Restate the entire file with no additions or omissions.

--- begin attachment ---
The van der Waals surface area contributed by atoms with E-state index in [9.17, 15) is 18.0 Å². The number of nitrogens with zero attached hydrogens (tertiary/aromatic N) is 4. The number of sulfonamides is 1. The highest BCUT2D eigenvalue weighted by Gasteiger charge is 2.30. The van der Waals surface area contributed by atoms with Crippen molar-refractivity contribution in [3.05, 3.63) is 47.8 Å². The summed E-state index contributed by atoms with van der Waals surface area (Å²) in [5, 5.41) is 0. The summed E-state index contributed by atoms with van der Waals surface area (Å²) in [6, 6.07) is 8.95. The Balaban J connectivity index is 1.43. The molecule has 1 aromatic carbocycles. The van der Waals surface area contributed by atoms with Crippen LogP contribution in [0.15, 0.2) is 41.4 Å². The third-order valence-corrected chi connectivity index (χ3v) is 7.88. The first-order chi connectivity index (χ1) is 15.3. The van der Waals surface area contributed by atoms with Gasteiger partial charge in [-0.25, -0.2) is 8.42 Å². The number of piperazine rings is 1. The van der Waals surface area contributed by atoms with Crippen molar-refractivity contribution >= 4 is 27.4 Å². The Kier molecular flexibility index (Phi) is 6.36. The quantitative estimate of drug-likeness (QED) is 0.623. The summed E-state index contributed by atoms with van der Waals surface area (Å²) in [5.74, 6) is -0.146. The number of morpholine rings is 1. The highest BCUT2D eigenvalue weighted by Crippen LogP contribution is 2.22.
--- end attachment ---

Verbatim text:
The van der Waals surface area contributed by atoms with E-state index in [9.17, 15) is 18.0 Å². The number of nitrogens with zero attached hydrogens (tertiary/aromatic N) is 4. The number of sulfonamides is 1. The highest BCUT2D eigenvalue weighted by Gasteiger charge is 2.30. The van der Waals surface area contributed by atoms with Crippen molar-refractivity contribution in [3.05, 3.63) is 47.8 Å². The summed E-state index contributed by atoms with van der Waals surface area (Å²) in [5, 5.41) is 0. The summed E-state index contributed by atoms with van der Waals surface area (Å²) in [6, 6.07) is 8.95. The Balaban J connectivity index is 1.43. The molecule has 1 aromatic carbocycles. The van der Waals surface area contributed by atoms with Crippen LogP contribution in [0.15, 0.2) is 41.4 Å². The third-order valence-corrected chi connectivity index (χ3v) is 7.88. The first-order chi connectivity index (χ1) is 15.3. The van der Waals surface area contributed by atoms with Gasteiger partial charge in [-0.25, -0.2) is 8.42 Å². The number of piperazine rings is 1. The van der Waals surface area contributed by atoms with Crippen molar-refractivity contribution >= 4 is 27.4 Å². The Kier molecular flexibility index (Phi) is 6.36. The quantitative estimate of drug-likeness (QED) is 0.623. The summed E-state index contributed by atoms with van der Waals surface area (Å²) in [5.74, 6) is -0.146. The number of morpholine rings is 1. The highest BCUT2D eigenvalue weighted by Crippen LogP contribution is 2.22.